Jewish agencies: Food stamps are ‘kosher’
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Jewish agencies: Food stamps are ‘kosher’

As the economy slowly emerges from what some analysts have called its worst downturn since the Great Depression, government aid programs continue to attract new applicants.

One such initiative that has received a lot of attention recently is Families First Electronic Benefits Transfer, more commonly known as the food stamp program.

According to the Department of Human Services, in December 2009, more than 284,000 households in the state received food stamps, representing an increase of 53,941 since December 2008.

“Food stamps and Medicaid programs are really the first stop-gap measure that people fall back on to try to maintain self-sufficiency,” said Marc Schiffer, director of the Passaic County Board of Social Services.

Schiffer noted there has been a large increase in applications for food stamps and Medicaid in the past year. Conversely, the state’s welfare programs have not increased at the same rate.

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Gone are the days of paper certificates exchanged for food. The food-stamp system has become more modern and discreet. The Division of Family Services in New Jersey’s Department of Human Services uses the Electronic Benefits Transfer System. Recipients receive monthly allotments on a Families First debit card, which can be used to buy most grocery items. They cannot be used for alcohol, tobacco, or non-food items.

“It does not put someone into a spotlight,” Schiffer said of the card. “A lot of times it’s invisible to other shoppers.”

Despite the inconspicuousness of the card, the decision to go on food stamps can be difficult, especially for people in the upper-middle class. White-collar jobs have been hit hard, according to Lisa Fedder, executive director of Jewish Family Service of Bergen County and North Hudson. Because of this, she said, pride can often get in the way of somebody signing up for the program.

“Unfortunately, there are some people who feel a stigma attached to receiving food stamps,” she said. “There are some people who won’t take them even though they are eligible.”

About 15 percent of JFS Bergen’s more than 1,900 clients receive food stamps. About 5 percent of those eligible won’t join the program, according to Faith O’Connor, care manager in the adult case management department.

One JFS client on food stamps is an elderly Holocaust survivor, O’Connor said. He suffered a stroke a number of years ago and has been unable to work. He and his wife depend on the program.

“It’s difficult, yet it has served to help them tremendously,” O’Connor said.

Most people look at food stamps as a supplement to help them meet their nutritional needs, Schiffer said, despite any stigma that may be attached to the program.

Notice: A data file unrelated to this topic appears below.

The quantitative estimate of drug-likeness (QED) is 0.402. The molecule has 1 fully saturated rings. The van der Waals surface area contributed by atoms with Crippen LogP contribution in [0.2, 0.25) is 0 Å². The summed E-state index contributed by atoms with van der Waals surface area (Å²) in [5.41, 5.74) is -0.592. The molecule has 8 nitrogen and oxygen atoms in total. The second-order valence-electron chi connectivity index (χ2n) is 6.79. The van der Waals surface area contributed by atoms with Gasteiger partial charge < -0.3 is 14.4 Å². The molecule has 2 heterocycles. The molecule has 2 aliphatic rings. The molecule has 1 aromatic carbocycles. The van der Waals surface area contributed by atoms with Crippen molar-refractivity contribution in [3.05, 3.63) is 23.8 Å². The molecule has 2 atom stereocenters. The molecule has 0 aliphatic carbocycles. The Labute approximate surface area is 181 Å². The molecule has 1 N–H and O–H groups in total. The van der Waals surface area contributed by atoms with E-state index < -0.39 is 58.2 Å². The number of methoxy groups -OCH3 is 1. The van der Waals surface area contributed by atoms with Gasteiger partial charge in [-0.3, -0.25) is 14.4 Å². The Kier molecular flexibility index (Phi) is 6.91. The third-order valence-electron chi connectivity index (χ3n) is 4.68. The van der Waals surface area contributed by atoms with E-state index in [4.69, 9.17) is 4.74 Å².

“At a point in time, unless your circumstances change, you have to make a decision of having the resources to feed your family or feed your pride,” Schiffer said. “Most people make the decision to feed their family.”

Passaic County, he pointed out, is home to the third-largest number of recipients in the state. Essex County has the highest number of recipients.

Esther East, executive director of Jewish Family Service & Riskin Children’s Center of Clifton/Passaic, estimated about 100 of JFS client families receive food stamps.

“We’ve come a long way in helping people accept that if they are needy and trying to keep their families together, then they need to access whatever government programs there are, and this is one of them,” she said.

So-called entitlement programs are more acceptable now, she said, because of the difficult economy.

“It’s normative at this point,” she said.

Adina Yacoub, assistant administrator at the Bergen County Board of Social Services, no longer sees a stigma attached to the program. Her department encourages all people who think they are eligible to apply, she said.

“We tell them it’s tax dollars at work,” she said.

Leah Kaufman, executive director of Jewish Family Service of North Jersey, has noticed more willingness among her clients to seek out the food stamps program. Still, she said, there remains an uneasiness about making that first call to JFS for financial help.

“Many don’t reach out until there’s a crisis,” she said. “They might be on the verge of losing their house, unable to pay for medical insurance, filing for bankruptcy…. People tend to turn to credit cards to pay their bills, but once they max out, that creates a major crisis for them.”

In the past few months the number of calls for financial assistance has doubled, she said.

When a person applies to the food stamp program, the state runs a check on his or her financial situation. On average, according to Schiffer, an individual stays on the program for six to nine months.

“It all depends on their circumstances,” he said.

A majority of grocery stores accept the EBT card, according to Yacoub. An informal survey, however, of seven Bergen County kosher markets revealed that none of them accept food stamps, although a representative of Teaneck Kosher said the market is working on it. Kosher Konnection in Passaic accepts the EBT card.

The benefits of signing up for the program, Yacoub said, include attracting more shoppers to the store. The government guarantees payment, so the only disadvantage, she continued, is some paperwork.

“It’s out there in the community for people who need it,” Fedder said. “I would hope people take advantage of it.”

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